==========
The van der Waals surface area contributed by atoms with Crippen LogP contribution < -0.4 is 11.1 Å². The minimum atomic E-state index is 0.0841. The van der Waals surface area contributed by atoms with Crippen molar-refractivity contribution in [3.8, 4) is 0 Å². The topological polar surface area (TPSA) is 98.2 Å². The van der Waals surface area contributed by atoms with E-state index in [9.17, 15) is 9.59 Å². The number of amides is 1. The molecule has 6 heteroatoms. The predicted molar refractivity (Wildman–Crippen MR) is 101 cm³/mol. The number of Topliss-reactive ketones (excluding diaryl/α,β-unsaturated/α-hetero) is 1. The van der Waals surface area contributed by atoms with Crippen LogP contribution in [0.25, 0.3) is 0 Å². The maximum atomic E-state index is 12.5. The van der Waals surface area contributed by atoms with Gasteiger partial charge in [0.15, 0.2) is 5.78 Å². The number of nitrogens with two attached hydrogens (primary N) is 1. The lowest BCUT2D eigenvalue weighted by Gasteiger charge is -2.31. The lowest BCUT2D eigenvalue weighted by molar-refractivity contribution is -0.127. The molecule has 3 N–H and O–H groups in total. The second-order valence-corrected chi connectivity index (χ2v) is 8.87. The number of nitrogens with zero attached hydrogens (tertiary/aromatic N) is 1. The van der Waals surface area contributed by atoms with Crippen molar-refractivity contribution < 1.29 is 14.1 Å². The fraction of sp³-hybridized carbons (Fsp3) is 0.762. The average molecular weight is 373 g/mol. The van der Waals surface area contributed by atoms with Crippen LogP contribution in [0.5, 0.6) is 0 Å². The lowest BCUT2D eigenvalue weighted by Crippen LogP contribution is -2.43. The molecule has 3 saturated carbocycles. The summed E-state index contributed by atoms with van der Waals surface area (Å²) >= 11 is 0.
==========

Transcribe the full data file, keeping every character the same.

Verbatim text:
The van der Waals surface area contributed by atoms with Crippen LogP contribution < -0.4 is 11.1 Å². The minimum atomic E-state index is 0.0841. The van der Waals surface area contributed by atoms with Crippen molar-refractivity contribution in [3.8, 4) is 0 Å². The topological polar surface area (TPSA) is 98.2 Å². The van der Waals surface area contributed by atoms with E-state index in [9.17, 15) is 9.59 Å². The number of amides is 1. The molecule has 6 heteroatoms. The predicted molar refractivity (Wildman–Crippen MR) is 101 cm³/mol. The number of Topliss-reactive ketones (excluding diaryl/α,β-unsaturated/α-hetero) is 1. The van der Waals surface area contributed by atoms with Crippen LogP contribution in [0.25, 0.3) is 0 Å². The maximum atomic E-state index is 12.5. The van der Waals surface area contributed by atoms with Gasteiger partial charge in [0.15, 0.2) is 5.78 Å². The number of nitrogens with two attached hydrogens (primary N) is 1. The lowest BCUT2D eigenvalue weighted by Gasteiger charge is -2.31. The lowest BCUT2D eigenvalue weighted by molar-refractivity contribution is -0.127. The molecule has 3 N–H and O–H groups in total. The second-order valence-corrected chi connectivity index (χ2v) is 8.87. The number of nitrogens with zero attached hydrogens (tertiary/aromatic N) is 1. The van der Waals surface area contributed by atoms with Crippen molar-refractivity contribution < 1.29 is 14.1 Å². The fraction of sp³-hybridized carbons (Fsp3) is 0.762. The average molecular weight is 373 g/mol. The van der Waals surface area contributed by atoms with Crippen LogP contribution in [0.5, 0.6) is 0 Å². The lowest BCUT2D eigenvalue weighted by Crippen LogP contribution is -2.43. The molecule has 3 saturated carbocycles. The summed E-state index contributed by atoms with van der Waals surface area (Å²) >= 11 is 0.